Few people launch businesses based on a passion for managing finances. But as well as getting to grips with marketing, business development and HR, you also need to monitor your business’ credit score.
Understanding what it is and how to use it to your advantage can give your business the financial flexibility it needs to grow. And with the UK’s economic recovery looking stronger than first feared, now’s the time to put yourself in the best position possible.
What is a business credit score?
You’re likely aware of your personal credit rating if you’ve ever registered for a credit card, bought a car on finance or applied for a mortgage. It’s designed to give lenders an idea of how reliable you are when it comes to repaying debt – and the same principle applies for business credit scores.
Business credit ratings work independently from personal credit scores for limited companies. A positive score can help your business get access to finance at better rates, while also improving your prospects when entering long-term contracts with suppliers or clients.
Some types of business finance such as a secured loan rely less on credit rating and more on assets, but a strong score will still make your options more attractive.
What affects your business credit score?
Business credit ratings are usually between 0 and 100, with a higher score being more appealing to lenders. Several factors can cause your credit rating to go up or down, including:
- Whether you have a history of paying bills on time and in full
- How often you apply for credit – too many loan applications in a short period of time can make your business look desperate for cash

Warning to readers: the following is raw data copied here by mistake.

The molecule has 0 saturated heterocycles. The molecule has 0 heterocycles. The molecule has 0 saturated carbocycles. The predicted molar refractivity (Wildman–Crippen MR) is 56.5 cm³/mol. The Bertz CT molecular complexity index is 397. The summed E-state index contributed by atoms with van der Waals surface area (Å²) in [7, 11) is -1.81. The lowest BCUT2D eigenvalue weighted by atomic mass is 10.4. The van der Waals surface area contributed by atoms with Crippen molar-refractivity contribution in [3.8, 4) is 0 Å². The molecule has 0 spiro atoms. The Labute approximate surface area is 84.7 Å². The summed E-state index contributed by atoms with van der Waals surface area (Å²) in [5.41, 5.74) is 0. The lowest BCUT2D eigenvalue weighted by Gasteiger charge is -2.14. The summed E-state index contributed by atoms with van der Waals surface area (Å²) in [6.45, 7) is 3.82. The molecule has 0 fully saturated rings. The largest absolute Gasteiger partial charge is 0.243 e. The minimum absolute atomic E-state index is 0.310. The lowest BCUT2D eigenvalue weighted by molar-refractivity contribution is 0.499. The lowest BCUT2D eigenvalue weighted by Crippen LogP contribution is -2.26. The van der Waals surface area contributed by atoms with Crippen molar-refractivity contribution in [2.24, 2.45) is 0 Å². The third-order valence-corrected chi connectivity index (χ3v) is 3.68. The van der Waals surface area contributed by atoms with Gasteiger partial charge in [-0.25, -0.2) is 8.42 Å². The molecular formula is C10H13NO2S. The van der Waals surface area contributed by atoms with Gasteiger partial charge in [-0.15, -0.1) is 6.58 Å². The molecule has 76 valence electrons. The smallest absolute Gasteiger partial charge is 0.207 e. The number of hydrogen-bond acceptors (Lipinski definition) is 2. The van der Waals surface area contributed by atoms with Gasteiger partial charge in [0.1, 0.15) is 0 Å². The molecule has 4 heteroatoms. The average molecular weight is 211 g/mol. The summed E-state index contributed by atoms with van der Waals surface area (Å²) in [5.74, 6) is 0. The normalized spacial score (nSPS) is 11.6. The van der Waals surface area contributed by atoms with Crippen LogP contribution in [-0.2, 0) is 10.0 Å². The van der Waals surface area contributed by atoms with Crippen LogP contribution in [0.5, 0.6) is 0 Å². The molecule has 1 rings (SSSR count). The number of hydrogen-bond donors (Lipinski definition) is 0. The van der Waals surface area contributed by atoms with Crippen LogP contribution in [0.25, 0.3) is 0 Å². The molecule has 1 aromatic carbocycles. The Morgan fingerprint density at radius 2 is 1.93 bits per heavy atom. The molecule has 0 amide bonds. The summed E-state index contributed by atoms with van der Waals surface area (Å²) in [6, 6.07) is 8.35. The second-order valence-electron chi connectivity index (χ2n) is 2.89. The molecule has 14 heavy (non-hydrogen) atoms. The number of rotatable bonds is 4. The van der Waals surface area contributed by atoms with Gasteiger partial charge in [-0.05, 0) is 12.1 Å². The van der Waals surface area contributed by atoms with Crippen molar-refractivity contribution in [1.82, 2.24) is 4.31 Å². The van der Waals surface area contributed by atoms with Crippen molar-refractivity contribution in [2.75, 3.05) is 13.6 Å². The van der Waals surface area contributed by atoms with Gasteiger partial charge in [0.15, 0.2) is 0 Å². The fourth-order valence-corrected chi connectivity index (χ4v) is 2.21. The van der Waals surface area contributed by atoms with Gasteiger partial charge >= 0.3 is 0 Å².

- If you have any County Court Judgements (CCJs) or insolvency proceedings against your business
- Whether you file your accounts to Companies House on time
- Your current debt obligations and credit utilisation
Each credit reference agency has their own criteria however, so you may get slightly different scores with different agencies.
How to improve your business credit score
If you’ve checked your score and found it to be lower than you expected, there are several different ways to improve your prospects.
- Pay bills on time – while delaying payment might help your cashflow, too many late payments will suggest you’re in financial trouble
- Share as much financial information as possible, while making sure your credit report doesn’t contain any mistakes
- Limit your credit applications – you could ask for quotes instead to prevent a credit search being carried out
- Carry out due diligence on the credit scores of your suppliers and customers to reduce the risk of their problems dragging you down
- Sign up for alerts of when your business credit rating changes so you can act quickly to put issues right
With a firm handle on your business’ credit score, you can approach lenders and partners with greater confidence of success.